Friday, April 22, 2011

 

Obama Supports Higher Gas Prices

Filling your car up costs twice as much as when Obama took office.

Obama's Energy Secretary Steven Chu said in the Wall Street Journal, "“Somehow we have to figure out how to boost the price of gasoline to the levels in Europe,”

At the time Chu said that, the average price of gas in Europe was $7-$9 a gallon.

Next time you go to the movies, think about why it cost more to drive there than to buy the tickets. Maybe you should thank the man in the big White House who gets to ride and fly at your expense.

He just ended a 3 day trip using 53,300 gallons at a cost of about $180,000 which we paid for. He gets a free ride and has been getting a free ride.

Comments:
Gas prices were low when Obama took office because the economy was cratering. Less buying power means reduced demand for goods means reduced demand for shipping means reduced demand for gasoline. Now that there is increased economic activity, gasoline prices increase.

And these prices were comparable to fall 2005 (threat to refining and importation of oil) and late 2007 (very hot economy and very high demand).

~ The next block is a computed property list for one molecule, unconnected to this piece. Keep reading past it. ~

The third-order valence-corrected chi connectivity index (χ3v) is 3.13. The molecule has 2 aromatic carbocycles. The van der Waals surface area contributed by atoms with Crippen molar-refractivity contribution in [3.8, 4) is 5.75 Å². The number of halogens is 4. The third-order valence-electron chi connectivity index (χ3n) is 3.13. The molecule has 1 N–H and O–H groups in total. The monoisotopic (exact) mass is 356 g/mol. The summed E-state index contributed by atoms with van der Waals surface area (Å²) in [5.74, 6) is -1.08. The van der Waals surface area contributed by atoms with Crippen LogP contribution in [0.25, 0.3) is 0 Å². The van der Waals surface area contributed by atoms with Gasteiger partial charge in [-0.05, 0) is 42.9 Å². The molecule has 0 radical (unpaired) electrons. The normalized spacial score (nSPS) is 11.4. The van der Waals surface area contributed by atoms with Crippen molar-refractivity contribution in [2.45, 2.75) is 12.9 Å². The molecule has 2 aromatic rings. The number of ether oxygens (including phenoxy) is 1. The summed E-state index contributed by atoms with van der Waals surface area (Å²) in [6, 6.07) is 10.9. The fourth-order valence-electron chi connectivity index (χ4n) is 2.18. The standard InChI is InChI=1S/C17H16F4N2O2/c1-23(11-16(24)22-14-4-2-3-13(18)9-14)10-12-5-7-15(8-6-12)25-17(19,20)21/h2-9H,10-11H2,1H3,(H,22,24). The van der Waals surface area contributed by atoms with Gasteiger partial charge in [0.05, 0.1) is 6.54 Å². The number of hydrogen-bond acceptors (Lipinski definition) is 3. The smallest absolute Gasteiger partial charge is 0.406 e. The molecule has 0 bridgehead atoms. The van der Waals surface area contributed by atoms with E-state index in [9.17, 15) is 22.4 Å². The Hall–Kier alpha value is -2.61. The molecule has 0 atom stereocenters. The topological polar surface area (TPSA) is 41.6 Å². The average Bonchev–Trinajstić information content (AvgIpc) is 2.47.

The government has little to do with this, and the pennies they add on local, state, and federal taxes at the pump do not offset the direct and indirect subsidies for gasoline before consumers put it in their cars. All the government would have to do to bring gasoline prices in line with those in Europe is to end these subsidies, which would end our artificially low price of gasoline.

Once that happens, then the consumers would make reality-based transportation decisions taking the true cost of gasoline into account. Though it would be absolute hell on our economy, since we're hooked on the nanny state supporting our gasoline habit.

But the cost of gasoline (and fossil fuels in general) will be going up anyway. all the easy oil is gone. It is slower and more expensive to get at the oil we have access to these days, and that simply isn't going to change.

Price rises are going to outpace both possible economic growth and government intervention simply because of supply and demand.
 
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